The European terminals seek to define measures related to health and hygiene issues for when transport resumes on a global scale. In this way, they seek to have a coordinated response when the travel restrictions imposed during the coronavirus pandemic are alleviated.
European governments began preparations to relax the quarantines imposed on much of the continent with the creation of expert committees in countries such as France, Spain, Belgium and Finland that will study how to globally reduce social isolation while avoiding a second wave of infections.
The aviation industry will be a crucial front in this. The number of flights plummeted to 90% across Europe after the quarantines.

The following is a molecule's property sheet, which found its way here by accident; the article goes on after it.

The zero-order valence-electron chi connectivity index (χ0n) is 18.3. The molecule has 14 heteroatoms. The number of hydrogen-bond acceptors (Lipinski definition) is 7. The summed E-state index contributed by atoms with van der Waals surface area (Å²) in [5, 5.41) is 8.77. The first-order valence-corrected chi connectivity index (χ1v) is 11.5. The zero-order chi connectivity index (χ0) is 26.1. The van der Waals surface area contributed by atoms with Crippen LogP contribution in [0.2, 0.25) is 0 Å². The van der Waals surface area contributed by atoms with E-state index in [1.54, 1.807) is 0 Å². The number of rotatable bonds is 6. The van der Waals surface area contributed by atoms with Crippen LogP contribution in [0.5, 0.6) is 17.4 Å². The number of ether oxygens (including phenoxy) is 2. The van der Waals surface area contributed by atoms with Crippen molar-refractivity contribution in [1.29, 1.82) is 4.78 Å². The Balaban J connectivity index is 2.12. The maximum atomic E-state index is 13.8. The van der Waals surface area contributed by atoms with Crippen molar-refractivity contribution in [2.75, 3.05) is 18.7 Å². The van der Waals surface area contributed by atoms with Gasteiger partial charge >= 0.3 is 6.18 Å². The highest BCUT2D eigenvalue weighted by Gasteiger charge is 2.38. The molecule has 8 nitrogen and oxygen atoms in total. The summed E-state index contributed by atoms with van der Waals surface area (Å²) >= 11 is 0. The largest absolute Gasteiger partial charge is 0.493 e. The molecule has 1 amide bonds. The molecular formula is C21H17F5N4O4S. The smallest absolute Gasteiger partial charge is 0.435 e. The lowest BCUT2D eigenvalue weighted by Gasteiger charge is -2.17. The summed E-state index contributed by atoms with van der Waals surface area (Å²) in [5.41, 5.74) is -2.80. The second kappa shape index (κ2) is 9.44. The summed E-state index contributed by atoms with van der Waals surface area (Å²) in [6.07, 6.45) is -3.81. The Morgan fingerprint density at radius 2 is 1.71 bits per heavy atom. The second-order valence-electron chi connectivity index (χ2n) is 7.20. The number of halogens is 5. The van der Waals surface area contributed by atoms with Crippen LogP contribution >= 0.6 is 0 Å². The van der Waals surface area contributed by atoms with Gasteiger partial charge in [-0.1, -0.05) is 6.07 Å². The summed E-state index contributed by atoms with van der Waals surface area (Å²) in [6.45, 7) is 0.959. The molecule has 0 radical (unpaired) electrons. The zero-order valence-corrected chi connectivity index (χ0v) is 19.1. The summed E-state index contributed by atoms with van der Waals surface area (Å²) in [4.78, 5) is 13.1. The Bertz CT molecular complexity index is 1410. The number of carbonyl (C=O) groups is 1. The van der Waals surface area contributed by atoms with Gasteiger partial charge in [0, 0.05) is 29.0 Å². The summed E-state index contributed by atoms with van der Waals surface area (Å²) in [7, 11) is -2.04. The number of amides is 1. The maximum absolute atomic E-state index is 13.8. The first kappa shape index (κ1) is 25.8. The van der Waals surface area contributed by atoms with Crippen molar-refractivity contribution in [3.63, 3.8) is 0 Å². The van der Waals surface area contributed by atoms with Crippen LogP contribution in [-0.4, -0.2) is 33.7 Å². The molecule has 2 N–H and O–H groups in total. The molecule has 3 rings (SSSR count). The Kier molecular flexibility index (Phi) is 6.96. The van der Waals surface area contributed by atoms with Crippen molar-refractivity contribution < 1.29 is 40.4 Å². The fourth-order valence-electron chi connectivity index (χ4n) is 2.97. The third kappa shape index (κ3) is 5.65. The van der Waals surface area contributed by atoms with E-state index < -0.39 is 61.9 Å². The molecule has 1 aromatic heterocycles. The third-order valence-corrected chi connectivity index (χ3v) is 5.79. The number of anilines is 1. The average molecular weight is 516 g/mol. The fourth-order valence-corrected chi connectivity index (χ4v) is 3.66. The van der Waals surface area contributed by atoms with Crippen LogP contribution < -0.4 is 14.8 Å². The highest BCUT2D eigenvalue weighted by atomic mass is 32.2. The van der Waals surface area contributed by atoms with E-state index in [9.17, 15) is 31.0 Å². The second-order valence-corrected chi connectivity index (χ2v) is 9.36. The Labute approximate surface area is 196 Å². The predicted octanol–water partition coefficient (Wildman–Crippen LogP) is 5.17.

Cabin crew unions also warned of discrepancies in the levels of personal protection that airlines provide to employees.
While many airlines now provide chinstraps for cabin crew and pilots, they are often not required to wear them, depending on the rules of national health authorities. A British Airways spokeswoman said she provided chinstraps for all her flight crew, but added that they were not required to be used.
Alexandre De Juniac, managing Director of the International Air Transport Association (IATA), said he also plans to start talks with governments on the conditions necessary to fly safely again. This may include rules on social distancing, security measures, and health checks to reopen closed borders. "We do not expect to restart the same sector that we closed a few weeks ago, but the processes of the industry will have to adapt. We must get to work quickly, ”said De Juniac.